Health

null
Toby Talbot/AP
Diana Levine

Supreme Court Rejects Appeal in Pharmaceutical Warning Label Case

March 05, 2009 04:30 PM
by Liz Colville
The Supreme Court refused to limit consumer lawsuits against drug companies, rejecting the claim that FDA review of warning labels can shield a company from lawsuits.

Drug Company Not Protected by Federal Law

facebook
Pharmaceutical company Wyeth, the makers of Phenergan, argued in an appeal to the Supreme Court that the FDA approval of the drug and its warning label, under the doctrine of preemption, served to shield the company from consumers’ legal action, the Associated Press reported on March 4.

The Supreme Court rejected the appeal, upholding an award of $6.7 million to plaintiff Diana Levine of Vermont, a 63-year-old musician who had part of her arm amputated after an improper IV injection of Wyeth’s Phenergan led to gangrene.

The Court wrote that Wyeth’s appeal was based on “the fundamental misunderstanding that the FDA, rather than the manufacturer, bears primary responsibility for drug labeling.” The Court also noted that Wyeth has a right under federal law to unilaterally strengthen a warning label prior to obtaining FDA approval of the change.
Wyeth’s lawyer Bert Rein argued that Wyeth’s labeling of Phenergan “provided clear instructions and warnings about its use, including clear warnings about the very risk at issue in this case.” He added that the ruling would impact doctors’ decisions about “whether to use the most effective or least risky method of administering a drug,” AP reported.

The case is important, FindLaw’s Anthony J. Sebok notes, because the Supreme Court, for the second time this term, ruled against the doctrine of preemption, which generally provides that federal law trumps state law. Businesses including tobacco companies have frequently used the preemption doctrine as a defense against consumer lawsuits. Last year, the Supreme Court ruled in favor of preemption in a case involving medical devices, Riegel v. Medtronic, Inc.

Levine told the New York Times last year that “no one had discussed the risks of IV push with her, or the only benefit generally associated with intravenous administration—‘more potent and expeditious antinausea relief,’ in the words of Wyeth’s brief.”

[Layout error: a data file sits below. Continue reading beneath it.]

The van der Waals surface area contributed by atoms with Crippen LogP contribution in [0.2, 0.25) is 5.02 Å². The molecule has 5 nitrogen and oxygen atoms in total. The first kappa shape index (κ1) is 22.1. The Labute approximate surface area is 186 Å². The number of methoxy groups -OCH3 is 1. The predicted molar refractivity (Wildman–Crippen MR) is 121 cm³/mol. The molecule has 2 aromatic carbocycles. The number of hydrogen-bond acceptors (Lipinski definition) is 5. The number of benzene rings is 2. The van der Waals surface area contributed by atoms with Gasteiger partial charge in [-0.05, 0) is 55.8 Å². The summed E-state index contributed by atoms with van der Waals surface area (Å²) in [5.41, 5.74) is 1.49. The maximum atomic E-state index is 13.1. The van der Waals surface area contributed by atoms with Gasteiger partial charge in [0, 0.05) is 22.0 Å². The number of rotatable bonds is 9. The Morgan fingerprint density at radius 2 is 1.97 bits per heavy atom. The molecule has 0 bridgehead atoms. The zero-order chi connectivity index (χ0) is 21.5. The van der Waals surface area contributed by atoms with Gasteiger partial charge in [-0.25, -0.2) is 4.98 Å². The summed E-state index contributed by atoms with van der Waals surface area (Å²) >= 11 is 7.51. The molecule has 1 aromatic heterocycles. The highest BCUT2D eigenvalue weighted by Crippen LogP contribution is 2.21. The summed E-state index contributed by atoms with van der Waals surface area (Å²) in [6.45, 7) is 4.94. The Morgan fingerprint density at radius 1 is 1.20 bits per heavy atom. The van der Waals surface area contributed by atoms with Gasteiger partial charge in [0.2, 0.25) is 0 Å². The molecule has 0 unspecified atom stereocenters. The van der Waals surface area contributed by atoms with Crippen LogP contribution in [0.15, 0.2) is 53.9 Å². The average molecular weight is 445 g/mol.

“The benefit-risk is just outrageously ridiculous,” Levine said to the Times. “Any child could figure this out.”

Qwidget is loading...
 

Background: Previous Supreme Court rulings on the doctrine of preemption

At the heart of Wyeth v. Levine is the doctrine of preemption, referenced by Wyeth in this case and used by businesses to defend themselves against consumer lawsuits. The doctrine “can bar injured consumers like Ms. Levine from suing in state court when the products that hurt them had met federal standards,” the New York Times explained in a 2008 article.

By ruling in Levine’s favor, the Supreme Court under Chief Justice Roberts continued to redefine its stance on the doctrine of preemption. In a preceding case this term, Altria Group v. Good, smoker plaintiffs argued that tobacco companies had mislabeled “light” cigarettes. The Supreme Court case only dealt with one specific element of this case: whether the plaintiffs’ case could be heard, or whether their claims were preempted by federal law, namely the Federal Cigarette Labeling and Advertising Act (Labeling Act) of 1965.
The Labeling Act was created to enforce FDA warnings on cigarette labels and in cigarette advertisements. According to an article on the educational site eNotes, it stated that “no requirement or prohibition based on smoking and health shall be imposed under state law with respect to the advertising or promotion of any cigarettes the packages of which are labeled in accordance with the provisions of this Act.” In other words, the federal act preempted state laws.
Professor Anthony J. Sebok of FindLaw explained the “[s]urprising” decision in Altria Group v. Good: The Supreme Court ruled that there was no federal preemption against the smokers’ claims. He noted another “lightning rod” of a tobacco case concerning preemption, Cipollone v. Liggett Group of 1992, and explained its relevance in this term’s preemption cases.

In a separate article, Sebok pointed out that the Supreme Court recently ruled in the other direction—in favor of preemption—in a medical device case: 2008’s Riegel v. Medtronic, Inc.

Reference: Phenergan

The FDA page on Promethazine HCl (marketed as Phenergan) is prefaced with a message reflecting the medication’s strengthened warning labels, which were added in 2006 after cases of respiratory depression, “including fatalities,” were reported in the use of the drug in infants under two years of age. The “Prescribing Information” sheet has information for health care professionals and patients.
facebook

Most Recent Beyond The Headlines